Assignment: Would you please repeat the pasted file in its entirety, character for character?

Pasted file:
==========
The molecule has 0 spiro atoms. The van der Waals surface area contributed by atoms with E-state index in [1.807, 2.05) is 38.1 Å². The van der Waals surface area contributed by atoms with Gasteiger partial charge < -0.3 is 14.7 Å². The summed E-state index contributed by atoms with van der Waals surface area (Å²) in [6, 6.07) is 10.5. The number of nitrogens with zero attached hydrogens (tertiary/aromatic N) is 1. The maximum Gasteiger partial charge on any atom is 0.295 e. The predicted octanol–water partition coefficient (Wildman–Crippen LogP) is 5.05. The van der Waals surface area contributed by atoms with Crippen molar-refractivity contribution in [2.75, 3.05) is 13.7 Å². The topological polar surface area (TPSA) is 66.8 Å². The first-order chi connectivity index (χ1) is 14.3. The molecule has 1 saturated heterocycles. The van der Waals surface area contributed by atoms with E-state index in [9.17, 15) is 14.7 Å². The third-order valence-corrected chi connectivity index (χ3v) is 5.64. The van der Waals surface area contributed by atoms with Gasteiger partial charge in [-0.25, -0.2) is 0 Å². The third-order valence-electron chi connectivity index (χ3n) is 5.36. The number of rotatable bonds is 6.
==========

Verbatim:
The molecule has 0 spiro atoms. The van der Waals surface area contributed by atoms with E-state index in [1.807, 2.05) is 38.1 Å². The van der Waals surface area contributed by atoms with Gasteiger partial charge < -0.3 is 14.7 Å². The summed E-state index contributed by atoms with van der Waals surface area (Å²) in [6, 6.07) is 10.5. The number of nitrogens with zero attached hydrogens (tertiary/aromatic N) is 1. The maximum Gasteiger partial charge on any atom is 0.295 e. The predicted octanol–water partition coefficient (Wildman–Crippen LogP) is 5.05. The van der Waals surface area contributed by atoms with Crippen molar-refractivity contribution in [2.75, 3.05) is 13.7 Å². The topological polar surface area (TPSA) is 66.8 Å². The first-order chi connectivity index (χ1) is 14.3. The molecule has 1 saturated heterocycles. The van der Waals surface area contributed by atoms with E-state index in [9.17, 15) is 14.7 Å². The third-order valence-corrected chi connectivity index (χ3v) is 5.64. The van der Waals surface area contributed by atoms with Gasteiger partial charge in [-0.25, -0.2) is 0 Å². The third-order valence-electron chi connectivity index (χ3n) is 5.36. The number of rotatable bonds is 6.